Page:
pgbench custom script : select exec_query_in_loop(n);
where n is the number of times the pgbench query will be executed on the server in a loop.
The loop query is the query that gets normally executed with pgbench -S option:
SELECT abalance FROM pgbench_accounts WHERE aid = $1
Check details in exec_query_in_loop()
Now, you see a very different curve. For both curves, upto 8 threads, transactions rate is linearly proportional to number of threads. After 8, as expected, the transactions rate doesn't rise. And it has not dipped, even for ARM. PostgreSQL is consistently around 35% slower on x86 compared to ARM. This sounds not that bad when we consider that the ARM CPU frequency is 2.6 GHz whereas x86 is 3.0 Gz. Note that the transaction rate is single digit, because the function exec_query_in_loop(n) is executed with n=100000.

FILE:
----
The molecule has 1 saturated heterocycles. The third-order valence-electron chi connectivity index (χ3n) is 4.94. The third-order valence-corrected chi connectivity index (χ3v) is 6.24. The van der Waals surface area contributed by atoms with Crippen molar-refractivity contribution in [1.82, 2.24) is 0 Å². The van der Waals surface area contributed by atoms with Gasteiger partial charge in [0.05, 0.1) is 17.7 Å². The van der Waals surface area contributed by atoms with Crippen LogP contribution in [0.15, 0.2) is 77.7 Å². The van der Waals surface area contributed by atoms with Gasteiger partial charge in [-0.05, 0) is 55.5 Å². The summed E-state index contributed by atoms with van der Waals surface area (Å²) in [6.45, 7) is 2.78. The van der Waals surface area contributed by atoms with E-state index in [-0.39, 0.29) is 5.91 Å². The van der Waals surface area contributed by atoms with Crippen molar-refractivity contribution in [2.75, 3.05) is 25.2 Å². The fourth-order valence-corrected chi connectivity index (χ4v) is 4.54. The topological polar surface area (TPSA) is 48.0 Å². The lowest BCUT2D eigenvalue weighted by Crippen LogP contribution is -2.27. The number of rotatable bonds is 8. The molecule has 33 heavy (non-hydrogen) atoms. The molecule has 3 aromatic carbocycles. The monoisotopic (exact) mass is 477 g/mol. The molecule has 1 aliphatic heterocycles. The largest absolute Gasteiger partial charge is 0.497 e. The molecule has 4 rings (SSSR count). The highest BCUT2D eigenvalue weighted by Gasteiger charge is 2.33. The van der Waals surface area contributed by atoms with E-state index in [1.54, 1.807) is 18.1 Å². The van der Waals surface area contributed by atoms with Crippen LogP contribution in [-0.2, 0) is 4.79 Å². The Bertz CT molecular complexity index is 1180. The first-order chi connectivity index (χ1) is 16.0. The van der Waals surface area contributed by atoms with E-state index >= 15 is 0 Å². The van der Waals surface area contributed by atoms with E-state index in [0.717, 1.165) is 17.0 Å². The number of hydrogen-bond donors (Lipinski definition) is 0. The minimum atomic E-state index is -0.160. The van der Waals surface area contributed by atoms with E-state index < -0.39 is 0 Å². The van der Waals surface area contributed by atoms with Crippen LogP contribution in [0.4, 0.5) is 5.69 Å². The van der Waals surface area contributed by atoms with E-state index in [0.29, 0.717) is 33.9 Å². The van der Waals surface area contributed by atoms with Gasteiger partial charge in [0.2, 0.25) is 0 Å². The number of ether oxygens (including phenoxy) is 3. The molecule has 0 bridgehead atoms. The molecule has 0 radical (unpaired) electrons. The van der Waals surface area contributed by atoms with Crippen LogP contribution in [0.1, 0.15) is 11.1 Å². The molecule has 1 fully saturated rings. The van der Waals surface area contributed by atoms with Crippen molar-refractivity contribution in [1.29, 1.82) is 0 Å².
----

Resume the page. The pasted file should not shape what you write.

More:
This experiment also shows that the previous results using built-in pgbench script have to do with pgbench client interference. And that, the dip in curve for ARM for contended threads is not caused by the contention in the server. Note that, the transactions rates are calculated at client side. So even when a query is ready for the results, there may be some delay in the client requesting the results , calculating the timestamp, etc, especially in high contention scenarios.
select exec_query_in_loop(n) - PLpgSQL function
Before using the user-defined C function, I had earlier used a PL/pgSQL function to do the same work. There, I stumbled across a different kind of performance behaviour.